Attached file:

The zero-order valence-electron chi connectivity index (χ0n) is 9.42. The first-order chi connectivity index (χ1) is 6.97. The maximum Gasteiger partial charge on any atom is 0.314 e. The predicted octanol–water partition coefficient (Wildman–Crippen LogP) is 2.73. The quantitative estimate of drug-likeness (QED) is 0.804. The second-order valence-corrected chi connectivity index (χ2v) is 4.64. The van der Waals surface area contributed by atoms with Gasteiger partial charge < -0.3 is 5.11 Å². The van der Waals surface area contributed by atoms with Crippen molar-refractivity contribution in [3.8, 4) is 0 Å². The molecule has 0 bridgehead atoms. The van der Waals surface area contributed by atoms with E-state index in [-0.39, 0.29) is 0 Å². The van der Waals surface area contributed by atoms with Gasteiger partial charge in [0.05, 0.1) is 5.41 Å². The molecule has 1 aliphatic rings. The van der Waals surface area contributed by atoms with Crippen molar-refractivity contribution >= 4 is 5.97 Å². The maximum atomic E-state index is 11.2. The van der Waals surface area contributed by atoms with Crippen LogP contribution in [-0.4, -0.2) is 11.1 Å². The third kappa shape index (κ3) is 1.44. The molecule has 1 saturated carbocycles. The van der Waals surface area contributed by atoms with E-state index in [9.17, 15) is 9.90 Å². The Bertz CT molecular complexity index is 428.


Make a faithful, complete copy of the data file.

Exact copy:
The zero-order valence-electron chi connectivity index (χ0n) is 9.42. The first-order chi connectivity index (χ1) is 6.97. The maximum Gasteiger partial charge on any atom is 0.314 e. The predicted octanol–water partition coefficient (Wildman–Crippen LogP) is 2.73. The quantitative estimate of drug-likeness (QED) is 0.804. The second-order valence-corrected chi connectivity index (χ2v) is 4.64. The van der Waals surface area contributed by atoms with Gasteiger partial charge < -0.3 is 5.11 Å². The van der Waals surface area contributed by atoms with Crippen molar-refractivity contribution in [3.8, 4) is 0 Å². The molecule has 0 bridgehead atoms. The van der Waals surface area contributed by atoms with E-state index in [-0.39, 0.29) is 0 Å². The van der Waals surface area contributed by atoms with Gasteiger partial charge in [0.05, 0.1) is 5.41 Å². The molecule has 1 aliphatic rings. The van der Waals surface area contributed by atoms with Crippen molar-refractivity contribution >= 4 is 5.97 Å². The maximum atomic E-state index is 11.2. The van der Waals surface area contributed by atoms with Crippen LogP contribution in [-0.4, -0.2) is 11.1 Å². The third kappa shape index (κ3) is 1.44. The molecule has 1 saturated carbocycles. The van der Waals surface area contributed by atoms with E-state index in [9.17, 15) is 9.90 Å². The Bertz CT molecular complexity index is 428.